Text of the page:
Quotable Classic: It Happened One Night (1934)

Two of my favorite moments from It Happened One Night (1934), starring Clark Gable and Claudette Colbert.

Ellie: By the way, what’s your name?
Peter Warne: What’s that?
Ellie: Who are you?
Peter Warne: Who me? [smiling]
Peter Warne: I’m the whippoorwill that cries in the night. I’m the soft morning breeze that caresses your lovely face.
Ellie: You’ve got a name, haven’t you?
Peter Warne: Yeah, I got a name. Peter Warne.
Ellie: Peter Warne. I don’t like it.
Peter Warne: Don’t let it bother you. You’re giving it back to me in the morning.
Ellie: Pleased to meet you, Mr. Warne.
Peter Warne: The pleasure is all mine, Mrs. Warne.

Ellie: I’ll stop that car, and I won’t use my thumb!

[after Ellie stops a car by showing her leg]
Peter Warne: Why didn’t you take off all your clothes? You could have stopped forty cars.

Ellie: Well, ooo, I’ll remember that when we need forty cars.

Review: Grand Hotel (1932)

People come, people go, nothing ever happens.”

This is the opening phrase to the 1932 Best Picture, Grand Hotel, spoken by Dr. Otternschlag (Lewis Stone), one of the hotel’s many guests. An ensemble drama, this film tells the stories of the five guests at Berlin’s most lavish hotel, as their lives overlap and collide.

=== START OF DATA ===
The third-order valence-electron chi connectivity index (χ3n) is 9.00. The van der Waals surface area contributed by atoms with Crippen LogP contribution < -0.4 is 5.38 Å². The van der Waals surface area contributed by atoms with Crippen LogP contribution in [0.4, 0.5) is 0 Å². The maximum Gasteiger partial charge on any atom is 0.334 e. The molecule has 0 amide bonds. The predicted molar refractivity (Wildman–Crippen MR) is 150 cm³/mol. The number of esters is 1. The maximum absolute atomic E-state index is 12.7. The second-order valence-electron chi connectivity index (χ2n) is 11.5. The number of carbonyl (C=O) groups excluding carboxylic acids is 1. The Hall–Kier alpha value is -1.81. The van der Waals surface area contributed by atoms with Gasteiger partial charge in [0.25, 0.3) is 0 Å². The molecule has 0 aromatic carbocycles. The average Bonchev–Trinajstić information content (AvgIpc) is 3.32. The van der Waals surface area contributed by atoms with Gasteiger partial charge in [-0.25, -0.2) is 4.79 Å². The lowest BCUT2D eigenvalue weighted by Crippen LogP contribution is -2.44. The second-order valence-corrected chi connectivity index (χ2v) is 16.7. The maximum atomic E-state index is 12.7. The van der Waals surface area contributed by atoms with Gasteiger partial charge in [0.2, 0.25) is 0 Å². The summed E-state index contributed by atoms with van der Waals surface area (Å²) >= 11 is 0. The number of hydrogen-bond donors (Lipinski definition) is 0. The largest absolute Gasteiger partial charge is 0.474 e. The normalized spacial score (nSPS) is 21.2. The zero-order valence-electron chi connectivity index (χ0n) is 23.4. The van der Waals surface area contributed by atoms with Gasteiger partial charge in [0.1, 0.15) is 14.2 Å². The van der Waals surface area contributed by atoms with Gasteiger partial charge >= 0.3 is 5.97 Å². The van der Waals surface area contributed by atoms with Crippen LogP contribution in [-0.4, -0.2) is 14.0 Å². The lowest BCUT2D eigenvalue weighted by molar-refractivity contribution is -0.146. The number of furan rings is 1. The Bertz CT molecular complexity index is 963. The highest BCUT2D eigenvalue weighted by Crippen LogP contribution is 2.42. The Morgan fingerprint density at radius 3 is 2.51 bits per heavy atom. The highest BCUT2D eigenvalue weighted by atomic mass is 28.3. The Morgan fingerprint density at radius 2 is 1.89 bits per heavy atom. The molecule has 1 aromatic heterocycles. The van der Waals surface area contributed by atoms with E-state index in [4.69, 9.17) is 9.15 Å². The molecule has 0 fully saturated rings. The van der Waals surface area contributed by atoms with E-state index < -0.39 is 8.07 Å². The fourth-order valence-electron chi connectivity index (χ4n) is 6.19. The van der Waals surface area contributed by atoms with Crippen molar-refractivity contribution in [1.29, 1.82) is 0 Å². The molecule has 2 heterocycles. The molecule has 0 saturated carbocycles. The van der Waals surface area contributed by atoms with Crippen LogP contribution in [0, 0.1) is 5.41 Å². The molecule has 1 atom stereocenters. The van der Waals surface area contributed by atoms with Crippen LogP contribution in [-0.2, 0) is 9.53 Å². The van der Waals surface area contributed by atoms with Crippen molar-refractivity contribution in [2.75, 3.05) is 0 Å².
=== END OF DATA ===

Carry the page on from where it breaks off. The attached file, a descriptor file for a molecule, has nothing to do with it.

The always magnificent Greta Garbo receives top-billing as Grusinskaya, a lonely and depressed ballerina reaching the end of her career. The other characters are a ruined aristocrat (John Barrymore), a business tycoon (Wallace Beery), a shady stenographer (Joan Crawford), and a terminally ill clerk (a wonderful Lionel Barrymore).

This film’s landmark achievement, I have to say, is the way the different plotlines come together. No storyline seems forced or extraneous information. Beery’s actions are teh catalyst for most of the film. John Barrymore is the savior attempting to mend the problems. And Crawford’s character seems, at first to only be making everything worse.